In 2017 an IMF study found that "Crime and violence are one of the key bottlenecks to growth in the Caribbean. Together with a labor market that does not adapt easily to changes, high crime rates have created a vicious cycle by which young people struggling with the lack of economic opportunities turn to illegal activities and crime, further depressing growth". (It should be noted here that other studies find little or no relationship between unemployment and violence per se.) People who had been victims of crime in the Caribbean were more likely to say that they wanted to emigrate. Again, the study points to the economic comeback from gang activity, which earns more than being unemployed.

The Asia Foundation released a report in 2012 based on interviews with gang members which identified unemployment levels of 24%+, along with "a need to belong, a search for brotherhood and identity, drugs, desire for an affluent lifestyle, and bullying at school" as drivers for gang membership.

On a positive note, gangs in the Mathare slum in Nairobi, capital of Kenya, have begun to try to make a transition to legitimacy by registering as youth groups and organising the collection of rubbish.

It is entirely reasonable to suppose therefore that if we provide good, secure legitimate work that pays a decent wage and benefits the community, gang activity will be modified and become less destructive.

How then can we do this?

The answer is by changing the benefit system for people in areas of high gang activity, or at risk of the same. At present, Job Seekers Allowance (JSA) is given grudgingly, on condition that claimants do not work, but instead spend their time in fruitlessly applying for jobs that do not exist.

Green Wage Subsidy transforms JSA into a meaningful support for the green sector of the economy, in other words, work that is of benefit to society and environment.

It would work like this:
  1. Any local group that is economically active - local authorities, NHS, voluntary organisations, and private companies, apply to a local tribunal for a certificate that their activity is of benefit to society or the environment. Examples might be companies that work in energy conservation, renewable energy, building, woodwork, community social work, caring, education, improving the visual environment, horticulture and any other beneficial activity.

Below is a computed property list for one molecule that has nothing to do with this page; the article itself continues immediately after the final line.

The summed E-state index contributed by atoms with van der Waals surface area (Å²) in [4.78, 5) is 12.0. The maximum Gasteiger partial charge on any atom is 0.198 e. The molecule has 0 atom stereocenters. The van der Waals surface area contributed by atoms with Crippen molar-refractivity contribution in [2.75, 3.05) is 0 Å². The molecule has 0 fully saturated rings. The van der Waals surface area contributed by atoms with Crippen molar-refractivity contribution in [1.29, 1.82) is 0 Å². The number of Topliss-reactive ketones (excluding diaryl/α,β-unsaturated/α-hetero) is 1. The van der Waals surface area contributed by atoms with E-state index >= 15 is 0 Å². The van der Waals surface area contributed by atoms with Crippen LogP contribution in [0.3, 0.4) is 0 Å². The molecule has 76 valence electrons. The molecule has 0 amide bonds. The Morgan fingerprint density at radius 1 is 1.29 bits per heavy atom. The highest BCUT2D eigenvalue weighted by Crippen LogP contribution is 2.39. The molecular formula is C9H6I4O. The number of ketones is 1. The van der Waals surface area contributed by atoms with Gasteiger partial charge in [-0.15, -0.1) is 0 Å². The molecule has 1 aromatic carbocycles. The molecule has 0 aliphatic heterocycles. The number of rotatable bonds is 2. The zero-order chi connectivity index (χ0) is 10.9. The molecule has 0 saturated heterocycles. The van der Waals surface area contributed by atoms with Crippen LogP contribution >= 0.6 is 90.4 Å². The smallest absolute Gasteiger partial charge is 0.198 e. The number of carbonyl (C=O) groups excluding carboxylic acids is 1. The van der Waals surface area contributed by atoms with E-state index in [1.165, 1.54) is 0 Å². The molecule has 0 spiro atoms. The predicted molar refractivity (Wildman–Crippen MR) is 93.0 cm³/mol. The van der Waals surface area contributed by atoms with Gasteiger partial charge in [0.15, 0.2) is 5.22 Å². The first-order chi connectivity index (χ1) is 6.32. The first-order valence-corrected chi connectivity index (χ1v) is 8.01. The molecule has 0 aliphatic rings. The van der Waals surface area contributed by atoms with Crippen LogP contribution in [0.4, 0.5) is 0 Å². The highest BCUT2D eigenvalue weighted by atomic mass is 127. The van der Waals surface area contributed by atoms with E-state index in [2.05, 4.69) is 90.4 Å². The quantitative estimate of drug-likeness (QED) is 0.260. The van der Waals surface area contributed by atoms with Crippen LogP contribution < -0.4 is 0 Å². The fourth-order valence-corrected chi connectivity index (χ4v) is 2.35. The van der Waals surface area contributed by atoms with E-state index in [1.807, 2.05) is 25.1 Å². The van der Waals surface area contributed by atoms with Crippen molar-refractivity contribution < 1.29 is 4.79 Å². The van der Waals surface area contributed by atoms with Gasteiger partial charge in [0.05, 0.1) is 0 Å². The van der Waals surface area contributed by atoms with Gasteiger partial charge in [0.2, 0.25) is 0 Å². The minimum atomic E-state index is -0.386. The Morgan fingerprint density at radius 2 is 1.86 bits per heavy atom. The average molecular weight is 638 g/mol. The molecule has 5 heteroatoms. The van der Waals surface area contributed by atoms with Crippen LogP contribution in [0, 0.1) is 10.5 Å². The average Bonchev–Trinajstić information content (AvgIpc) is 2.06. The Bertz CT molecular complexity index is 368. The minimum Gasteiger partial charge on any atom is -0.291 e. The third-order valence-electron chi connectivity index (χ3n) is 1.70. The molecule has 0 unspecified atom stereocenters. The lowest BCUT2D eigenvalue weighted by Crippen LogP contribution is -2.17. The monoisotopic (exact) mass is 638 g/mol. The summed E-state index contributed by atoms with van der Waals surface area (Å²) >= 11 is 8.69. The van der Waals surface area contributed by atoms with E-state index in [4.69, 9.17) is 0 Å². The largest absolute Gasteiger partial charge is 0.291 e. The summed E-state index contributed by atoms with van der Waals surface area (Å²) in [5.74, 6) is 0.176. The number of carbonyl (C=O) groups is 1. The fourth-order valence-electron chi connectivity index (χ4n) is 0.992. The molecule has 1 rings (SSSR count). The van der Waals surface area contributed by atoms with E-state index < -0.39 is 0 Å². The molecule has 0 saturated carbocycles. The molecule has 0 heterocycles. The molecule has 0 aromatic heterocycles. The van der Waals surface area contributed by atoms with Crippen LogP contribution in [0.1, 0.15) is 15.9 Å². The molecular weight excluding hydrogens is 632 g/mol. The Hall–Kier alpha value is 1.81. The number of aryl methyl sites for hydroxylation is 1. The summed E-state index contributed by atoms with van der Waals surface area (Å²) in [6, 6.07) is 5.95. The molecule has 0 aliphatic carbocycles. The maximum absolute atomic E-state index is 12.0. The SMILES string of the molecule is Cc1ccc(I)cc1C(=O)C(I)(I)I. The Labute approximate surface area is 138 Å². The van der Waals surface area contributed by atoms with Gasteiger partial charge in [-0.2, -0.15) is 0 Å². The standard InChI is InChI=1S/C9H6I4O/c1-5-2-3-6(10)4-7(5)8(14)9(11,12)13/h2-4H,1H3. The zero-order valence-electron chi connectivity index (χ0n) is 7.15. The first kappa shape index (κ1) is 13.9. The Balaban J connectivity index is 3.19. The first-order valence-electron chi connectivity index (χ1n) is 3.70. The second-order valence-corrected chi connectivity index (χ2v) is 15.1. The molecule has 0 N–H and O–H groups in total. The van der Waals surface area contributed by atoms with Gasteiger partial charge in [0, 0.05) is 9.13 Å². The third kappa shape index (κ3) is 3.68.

2. Approved groups can go to the Job Centre and take on new employees (aged 16-24 initially) if they have an address in targeted postcodes where young people are at risk of joining gangs.
  3. The new employee brings their JSA to work with them, and the employer brings their wage up to the going rate for the job.
  4. The employer is not allowed to displace existing workers with GWS workers.
  5. There is no time limit to the scheme. It aims to stimulate the green sector of the economy over the years, and will lead on gradually to a full Basic Income Scheme.
In summary, unemployment is a factor in gang formation, and it can be addressed by creating new jobs in the green sector of the economy. Young people will be able to find legitimate work that increases their income and improves their community and neighbourhood. At the same time, we build a sense of community, and lay the foundation for acceptance of a full Basic Income Scheme.


Further reading
A review of the sociological literature on gangs by the US Office of Juvenile Justice and Delinquency Prevention